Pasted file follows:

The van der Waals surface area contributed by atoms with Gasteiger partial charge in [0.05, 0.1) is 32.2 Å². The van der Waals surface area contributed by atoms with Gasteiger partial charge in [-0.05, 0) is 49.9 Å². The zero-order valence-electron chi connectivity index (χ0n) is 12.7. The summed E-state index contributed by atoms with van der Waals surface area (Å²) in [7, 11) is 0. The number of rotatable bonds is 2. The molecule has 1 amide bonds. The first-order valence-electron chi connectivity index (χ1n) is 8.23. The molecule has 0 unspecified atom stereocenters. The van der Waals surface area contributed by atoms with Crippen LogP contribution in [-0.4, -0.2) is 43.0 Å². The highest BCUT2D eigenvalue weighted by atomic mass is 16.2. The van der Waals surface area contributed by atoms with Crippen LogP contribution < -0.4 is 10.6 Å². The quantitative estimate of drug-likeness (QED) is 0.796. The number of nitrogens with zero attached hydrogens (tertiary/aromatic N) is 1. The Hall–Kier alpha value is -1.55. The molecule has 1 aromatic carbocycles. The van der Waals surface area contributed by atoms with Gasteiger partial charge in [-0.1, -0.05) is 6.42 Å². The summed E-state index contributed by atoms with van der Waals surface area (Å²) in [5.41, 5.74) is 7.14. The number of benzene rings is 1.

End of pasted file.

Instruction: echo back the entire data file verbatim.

The van der Waals surface area contributed by atoms with Gasteiger partial charge in [0.05, 0.1) is 32.2 Å². The van der Waals surface area contributed by atoms with Gasteiger partial charge in [-0.05, 0) is 49.9 Å². The zero-order valence-electron chi connectivity index (χ0n) is 12.7. The summed E-state index contributed by atoms with van der Waals surface area (Å²) in [7, 11) is 0. The number of rotatable bonds is 2. The molecule has 1 amide bonds. The first-order valence-electron chi connectivity index (χ1n) is 8.23. The molecule has 0 unspecified atom stereocenters. The van der Waals surface area contributed by atoms with Crippen LogP contribution in [-0.4, -0.2) is 43.0 Å². The highest BCUT2D eigenvalue weighted by atomic mass is 16.2. The van der Waals surface area contributed by atoms with Crippen LogP contribution < -0.4 is 10.6 Å². The quantitative estimate of drug-likeness (QED) is 0.796. The number of nitrogens with zero attached hydrogens (tertiary/aromatic N) is 1. The Hall–Kier alpha value is -1.55. The molecule has 1 aromatic carbocycles. The van der Waals surface area contributed by atoms with Gasteiger partial charge in [-0.1, -0.05) is 6.42 Å². The summed E-state index contributed by atoms with van der Waals surface area (Å²) in [5.41, 5.74) is 7.14. The number of benzene rings is 1.